Michel Hogue, winner of this year’s Stubbendieck Great Plains Distinguished Book Prize, will speak at the Center for Great Plains Studies at the University of Nebraska-Lincoln at 7 p.m. Sept. 29.
Hogue, assistant professor in history at Carleton University in Ottawa, Canada, won the award for his book “Métis and the Medicine Line: Creating a Border and Dividing a People.” His talk will focus on the Métis, who are the descendants of French-Canadian fur traders and northern Great Plains indigenous tribes. The Medicine Line refers to what some Indians called the U.S.-Canadian border because it seemed to magically stop U.S. soldiers from pursuing them. The Métis were important economic and political intermediaries between white and Native people on both sides of the U.S.-Canada border.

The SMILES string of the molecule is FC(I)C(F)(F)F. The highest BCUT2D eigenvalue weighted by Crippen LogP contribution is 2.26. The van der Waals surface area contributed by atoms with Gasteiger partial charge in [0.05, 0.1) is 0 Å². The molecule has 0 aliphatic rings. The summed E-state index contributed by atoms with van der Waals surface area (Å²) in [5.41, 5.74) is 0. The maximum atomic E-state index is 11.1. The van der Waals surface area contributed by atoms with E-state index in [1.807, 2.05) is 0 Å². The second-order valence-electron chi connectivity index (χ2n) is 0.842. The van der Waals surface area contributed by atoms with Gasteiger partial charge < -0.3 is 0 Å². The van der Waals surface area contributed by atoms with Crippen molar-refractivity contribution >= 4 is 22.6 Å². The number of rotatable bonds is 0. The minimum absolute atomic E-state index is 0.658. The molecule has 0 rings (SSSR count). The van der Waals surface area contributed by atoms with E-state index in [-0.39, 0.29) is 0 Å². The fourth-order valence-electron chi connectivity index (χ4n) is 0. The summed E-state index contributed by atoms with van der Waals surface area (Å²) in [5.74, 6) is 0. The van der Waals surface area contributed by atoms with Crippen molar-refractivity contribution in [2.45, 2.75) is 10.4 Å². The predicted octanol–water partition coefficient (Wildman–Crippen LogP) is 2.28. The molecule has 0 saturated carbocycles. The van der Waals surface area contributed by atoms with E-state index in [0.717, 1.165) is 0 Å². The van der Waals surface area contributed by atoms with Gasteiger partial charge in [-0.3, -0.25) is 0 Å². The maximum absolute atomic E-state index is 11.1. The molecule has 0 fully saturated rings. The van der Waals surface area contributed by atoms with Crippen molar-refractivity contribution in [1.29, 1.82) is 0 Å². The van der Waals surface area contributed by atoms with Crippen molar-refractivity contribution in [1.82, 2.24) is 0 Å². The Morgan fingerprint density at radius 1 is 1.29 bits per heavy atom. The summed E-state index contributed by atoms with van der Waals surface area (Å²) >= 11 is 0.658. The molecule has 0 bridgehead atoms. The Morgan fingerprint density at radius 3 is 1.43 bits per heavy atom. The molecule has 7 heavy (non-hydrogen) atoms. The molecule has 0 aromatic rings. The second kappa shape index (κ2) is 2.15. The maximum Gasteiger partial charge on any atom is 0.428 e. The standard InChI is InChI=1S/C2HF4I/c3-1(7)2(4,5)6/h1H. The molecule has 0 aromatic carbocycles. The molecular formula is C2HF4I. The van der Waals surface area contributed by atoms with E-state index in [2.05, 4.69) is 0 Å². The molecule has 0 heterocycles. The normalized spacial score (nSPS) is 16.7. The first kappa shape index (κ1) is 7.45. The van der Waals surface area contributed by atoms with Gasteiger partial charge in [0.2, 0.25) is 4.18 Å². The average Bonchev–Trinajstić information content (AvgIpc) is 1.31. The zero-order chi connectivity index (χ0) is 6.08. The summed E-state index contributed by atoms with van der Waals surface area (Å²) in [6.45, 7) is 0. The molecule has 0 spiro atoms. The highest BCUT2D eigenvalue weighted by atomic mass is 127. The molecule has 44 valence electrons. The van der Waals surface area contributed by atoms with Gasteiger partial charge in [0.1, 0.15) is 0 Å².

In April 2016, the Canadian Supreme Court ruled that the Métis and other non-status Natives must be considered true Natives in the eyes of the federal government and can pursue benefits from Canada’s Indian Act.
Hogue’s lecture is part of the Great Plains, Great Ideas Paul A. Olson Seminar series and is free and open to the public. Hogue’s book will be available for purchase at the lecture, after which he will sign copies. The center is at 1155 Q St. in downtown Lincoln. For more information, click here.